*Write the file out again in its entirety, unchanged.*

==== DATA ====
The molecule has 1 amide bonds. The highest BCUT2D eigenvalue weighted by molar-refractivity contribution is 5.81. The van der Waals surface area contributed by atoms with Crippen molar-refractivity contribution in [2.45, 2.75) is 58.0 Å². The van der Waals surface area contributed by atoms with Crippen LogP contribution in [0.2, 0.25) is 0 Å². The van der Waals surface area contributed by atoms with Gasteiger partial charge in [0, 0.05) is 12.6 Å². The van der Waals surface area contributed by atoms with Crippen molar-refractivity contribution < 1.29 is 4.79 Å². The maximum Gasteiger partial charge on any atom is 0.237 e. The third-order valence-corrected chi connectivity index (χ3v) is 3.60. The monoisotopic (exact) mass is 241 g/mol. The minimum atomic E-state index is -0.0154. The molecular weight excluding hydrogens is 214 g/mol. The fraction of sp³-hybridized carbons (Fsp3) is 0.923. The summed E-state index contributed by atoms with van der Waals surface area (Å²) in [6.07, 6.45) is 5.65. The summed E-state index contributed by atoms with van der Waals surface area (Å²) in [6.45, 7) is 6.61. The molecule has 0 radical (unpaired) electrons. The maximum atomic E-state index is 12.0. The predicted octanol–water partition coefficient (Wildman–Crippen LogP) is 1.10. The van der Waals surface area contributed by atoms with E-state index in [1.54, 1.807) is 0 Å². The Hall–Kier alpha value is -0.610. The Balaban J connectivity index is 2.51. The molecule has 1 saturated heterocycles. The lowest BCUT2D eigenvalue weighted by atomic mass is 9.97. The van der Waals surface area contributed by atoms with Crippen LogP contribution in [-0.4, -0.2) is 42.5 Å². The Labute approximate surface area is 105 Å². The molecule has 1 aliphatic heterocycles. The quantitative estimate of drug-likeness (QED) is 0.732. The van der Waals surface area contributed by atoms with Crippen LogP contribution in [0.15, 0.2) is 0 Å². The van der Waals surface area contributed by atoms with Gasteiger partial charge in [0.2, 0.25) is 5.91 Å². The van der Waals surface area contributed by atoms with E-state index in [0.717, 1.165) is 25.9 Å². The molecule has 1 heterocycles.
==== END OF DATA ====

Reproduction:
The molecule has 1 amide bonds. The highest BCUT2D eigenvalue weighted by molar-refractivity contribution is 5.81. The van der Waals surface area contributed by atoms with Crippen molar-refractivity contribution in [2.45, 2.75) is 58.0 Å². The van der Waals surface area contributed by atoms with Crippen LogP contribution in [0.2, 0.25) is 0 Å². The van der Waals surface area contributed by atoms with Gasteiger partial charge in [0, 0.05) is 12.6 Å². The van der Waals surface area contributed by atoms with Crippen molar-refractivity contribution < 1.29 is 4.79 Å². The maximum Gasteiger partial charge on any atom is 0.237 e. The third-order valence-corrected chi connectivity index (χ3v) is 3.60. The monoisotopic (exact) mass is 241 g/mol. The minimum atomic E-state index is -0.0154. The molecular weight excluding hydrogens is 214 g/mol. The fraction of sp³-hybridized carbons (Fsp3) is 0.923. The summed E-state index contributed by atoms with van der Waals surface area (Å²) in [6.07, 6.45) is 5.65. The summed E-state index contributed by atoms with van der Waals surface area (Å²) in [6.45, 7) is 6.61. The molecule has 0 radical (unpaired) electrons. The maximum atomic E-state index is 12.0. The predicted octanol–water partition coefficient (Wildman–Crippen LogP) is 1.10. The van der Waals surface area contributed by atoms with E-state index in [1.54, 1.807) is 0 Å². The Hall–Kier alpha value is -0.610. The Balaban J connectivity index is 2.51. The molecule has 1 saturated heterocycles. The lowest BCUT2D eigenvalue weighted by atomic mass is 9.97. The van der Waals surface area contributed by atoms with Crippen LogP contribution in [-0.4, -0.2) is 42.5 Å². The Labute approximate surface area is 105 Å². The molecule has 1 aliphatic heterocycles. The quantitative estimate of drug-likeness (QED) is 0.732. The van der Waals surface area contributed by atoms with Crippen LogP contribution in [0.15, 0.2) is 0 Å². The van der Waals surface area contributed by atoms with Gasteiger partial charge in [0.2, 0.25) is 5.91 Å². The van der Waals surface area contributed by atoms with E-state index in [0.717, 1.165) is 25.9 Å². The molecule has 1 heterocycles.